DBEA55AED16C0C92252A6554BC1553B2 Clicky DBEA55AED16C0C92252A6554BC1553B2 Clicky
February 24, 2024
Falcon 10X
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The top of the business jet market is a key position for an aircraft manufacturer.  Over the last couple of decades, we’ve seen Dassault drop from the market position it once had competing with Gulfstream and Bombardier in the 1980s and early 1990s after Dassault decided not to build the Falcon 9000 but to instead stay with the Falcon 900, evolving into the smaller Falcon 7X and 8X models. After two decades of market share erosion, their strategy has changed dramatically with the announcement of the forthcoming Falcon 10X last week, which directly targets the two incumbents at the top of the market.

The top of the business jet market typically is a game of leapfrog in terms of range, cabin size, speed, and innovative technology.  Gulfstream and Bombardier have been playing that game for some time, most recently with the Global 7500 leapfrogging the Gulfstream G650ER, which has now led to the forthcoming G700.  Now Dassault is entering the game with an all-new design, the Falcon 10X with the widest cabin of any purpose-built business jet and specifications that just made a major, and potentially revolutionary jump with innovative technology in the game of leapfrog.

Let’s look at some of the characteristics of the competing jets, as shown in the following table:

Each of these aircraft is fantastic, and comparing them is like comparing diamonds at Tiffany’s, each brilliant in their own way.  The question is who will be on top in terms of sales and market share a few years from now when the dust has settled on the new announcements and the Gulfstream G700 and Dassault Falcon 10X join the Bombardier Global 7500 and Gulfstream G650ER in service.

The first element is range, which tends to be the differentiating characteristic at the top end of the business jet market.  Busy executives who travel internationally want to be able to reach most destinations non-stop, and with a 7,500 nm range, these aircraft fit the bill.  The Global 7500, with a 7,725nm range does so at a slightly lower long-range cruise speed, but does have the edge in that category, with both the G700 and Falcon 10X at a more than adequate 7,500nm.  All three check the range box.

Speed is another element, and both the G700 and Falcon 10X have the capability to cruise at Mach .925.  If speed is important the advantage shifts to the two forthcoming players, which will cruise faster than today’s models.  Getting there quickly, whether non-stop or at higher speeds, is another key factor at the top end of the business jet market.

Cabin comfort is phenomenal on all four aircraft, which have magnificent cabins with multiple salons that can be used for meetings, dining, and even private bedrooms with showers.  Each aircraft at the top end of the business jet market has cabin innovations, whether in seats, entertainment, beds or on-board showers.  But the all-new design of the Dassault Falcon 10X one-ups the competition with a cabin that is about 18% wider than the competition, enabling more movement across the cabin as well as longitudinally within the cabin. Advantage Dassault.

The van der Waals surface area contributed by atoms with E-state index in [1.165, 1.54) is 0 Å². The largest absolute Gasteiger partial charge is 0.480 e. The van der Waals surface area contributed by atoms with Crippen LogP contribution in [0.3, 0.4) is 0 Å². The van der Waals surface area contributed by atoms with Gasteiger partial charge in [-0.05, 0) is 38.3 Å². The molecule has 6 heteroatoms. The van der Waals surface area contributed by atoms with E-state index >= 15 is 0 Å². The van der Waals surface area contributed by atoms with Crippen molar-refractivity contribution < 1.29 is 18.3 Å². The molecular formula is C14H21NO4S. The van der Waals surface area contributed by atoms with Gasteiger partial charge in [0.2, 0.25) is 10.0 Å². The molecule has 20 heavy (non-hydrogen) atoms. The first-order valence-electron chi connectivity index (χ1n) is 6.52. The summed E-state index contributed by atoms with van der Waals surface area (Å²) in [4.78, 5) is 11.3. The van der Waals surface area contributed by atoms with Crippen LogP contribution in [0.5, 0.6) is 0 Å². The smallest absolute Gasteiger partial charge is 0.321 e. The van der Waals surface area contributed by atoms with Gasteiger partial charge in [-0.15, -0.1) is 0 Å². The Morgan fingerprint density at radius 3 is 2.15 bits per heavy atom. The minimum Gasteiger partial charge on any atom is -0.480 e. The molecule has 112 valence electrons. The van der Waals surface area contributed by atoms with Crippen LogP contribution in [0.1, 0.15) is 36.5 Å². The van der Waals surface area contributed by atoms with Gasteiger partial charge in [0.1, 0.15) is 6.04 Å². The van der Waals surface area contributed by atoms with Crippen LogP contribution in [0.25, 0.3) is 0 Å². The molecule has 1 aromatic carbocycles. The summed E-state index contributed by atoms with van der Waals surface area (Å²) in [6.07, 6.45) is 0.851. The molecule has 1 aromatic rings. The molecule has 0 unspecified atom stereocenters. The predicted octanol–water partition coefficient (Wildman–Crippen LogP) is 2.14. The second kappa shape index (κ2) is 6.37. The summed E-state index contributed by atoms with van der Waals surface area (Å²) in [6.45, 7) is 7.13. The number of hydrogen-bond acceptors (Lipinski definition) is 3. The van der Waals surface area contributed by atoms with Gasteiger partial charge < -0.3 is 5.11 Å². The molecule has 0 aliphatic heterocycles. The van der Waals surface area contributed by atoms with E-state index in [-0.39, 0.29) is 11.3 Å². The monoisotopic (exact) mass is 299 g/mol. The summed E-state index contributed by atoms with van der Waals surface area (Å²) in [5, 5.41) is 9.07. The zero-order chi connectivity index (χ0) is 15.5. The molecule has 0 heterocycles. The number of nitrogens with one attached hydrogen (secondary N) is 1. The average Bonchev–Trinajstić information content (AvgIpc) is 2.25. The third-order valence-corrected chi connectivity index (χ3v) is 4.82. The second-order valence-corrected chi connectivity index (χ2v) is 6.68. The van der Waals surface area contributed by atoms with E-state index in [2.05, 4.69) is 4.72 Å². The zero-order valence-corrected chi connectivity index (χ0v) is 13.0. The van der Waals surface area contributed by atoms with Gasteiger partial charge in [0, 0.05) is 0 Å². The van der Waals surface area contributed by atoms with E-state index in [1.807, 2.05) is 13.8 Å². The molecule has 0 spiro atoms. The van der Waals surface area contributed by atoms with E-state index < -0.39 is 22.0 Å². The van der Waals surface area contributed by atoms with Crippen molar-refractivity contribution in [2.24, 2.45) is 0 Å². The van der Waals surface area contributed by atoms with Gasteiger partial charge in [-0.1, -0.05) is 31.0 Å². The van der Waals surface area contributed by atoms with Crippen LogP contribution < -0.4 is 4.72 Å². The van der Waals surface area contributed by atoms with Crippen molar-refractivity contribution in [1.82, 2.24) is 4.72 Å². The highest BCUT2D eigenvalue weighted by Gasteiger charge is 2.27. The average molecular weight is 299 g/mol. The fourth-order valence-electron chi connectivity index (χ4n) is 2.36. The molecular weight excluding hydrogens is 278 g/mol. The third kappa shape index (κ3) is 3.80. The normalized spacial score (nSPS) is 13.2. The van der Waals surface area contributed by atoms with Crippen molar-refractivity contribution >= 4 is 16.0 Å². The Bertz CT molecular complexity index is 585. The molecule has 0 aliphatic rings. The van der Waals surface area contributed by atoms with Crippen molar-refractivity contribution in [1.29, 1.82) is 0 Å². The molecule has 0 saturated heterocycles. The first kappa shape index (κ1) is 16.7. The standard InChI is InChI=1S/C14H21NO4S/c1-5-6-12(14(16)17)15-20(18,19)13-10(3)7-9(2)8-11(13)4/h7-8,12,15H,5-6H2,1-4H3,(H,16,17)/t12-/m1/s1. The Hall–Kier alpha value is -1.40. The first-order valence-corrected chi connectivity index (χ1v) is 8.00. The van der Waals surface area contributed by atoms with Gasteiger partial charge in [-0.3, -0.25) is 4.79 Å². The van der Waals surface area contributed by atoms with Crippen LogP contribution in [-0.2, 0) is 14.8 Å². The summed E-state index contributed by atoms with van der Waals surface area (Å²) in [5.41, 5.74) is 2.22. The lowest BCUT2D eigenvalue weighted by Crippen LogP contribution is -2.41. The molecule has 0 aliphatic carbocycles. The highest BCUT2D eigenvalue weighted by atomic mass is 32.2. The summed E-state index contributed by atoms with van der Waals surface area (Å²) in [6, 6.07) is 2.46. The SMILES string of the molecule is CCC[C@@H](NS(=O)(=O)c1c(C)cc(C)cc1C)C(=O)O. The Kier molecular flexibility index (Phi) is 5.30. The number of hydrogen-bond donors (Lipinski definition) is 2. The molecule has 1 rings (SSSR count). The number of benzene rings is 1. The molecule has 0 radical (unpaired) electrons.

New technologies are typically introduced from the top end of the business jet market downward, and these aircraft are no exception.  The Global 7500 utilizes the fly-by-wire system developed for the A220, nee Bombardier CSeries.  The G700 incorporates active-controlled sidesticks with Phase of Flight intelligence to reduce pilot workload.  The Falcon 10X incorporates a major upgrade in fly-by-wire operations, including the upset recovery system from the Rafale fighter to a high-definition heads-up display.  Each of these aircraft has pushed technology and safety forward, with the newest designs incorporating ever more advanced technologies.

But Dassault has gone even further, pushing technology upgrades throughout the cockpit and cabin. Their heads-up display is full high-definition.  The co-pilot’s seat can lay flat into a crew rest position to enable future single-pilot operations in cruise, as Dassault has anticipated future regulatory changes. The pressurization system will enable a 3,000 ft, cabin at FL410, lower than on the ground in Denver. The list of innovations is substantial in the cockpit, flight control systems, and cabin.

When we put these three elements together, the new Dassault Falcon 10X will, with an all-new design and larger fuselage, leapfrog the competition when it enters service.  Dassault’s re-entry into the top end of the business jet market will be disruptive and turn the duopoly at the high end of the market into a three-way dogfight.

All three companies have loyal customers, and we expect that to continue.  Owners of the Falcon 8X will likely move up to the 10X, owners of the G650ER will likely move up to the G700, and owners of older Global models are already trading up to the Global 7500.  The real question is whether there will be any movement of market share from one company to another and whether Dassault will indeed take the 1/3rd of the market they plan to acquire from Bombardier and Gulfstream.  We’ll need to wait and see to find out.

But one thing is certain.  Innovation at the top end of the business jet market will continue, and the game of leapfrog will go on.  Bombardier and Gulfstream have just been leap-frogged, and the question now is who will make the next jump, and when.

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President AirInsight Group LLC

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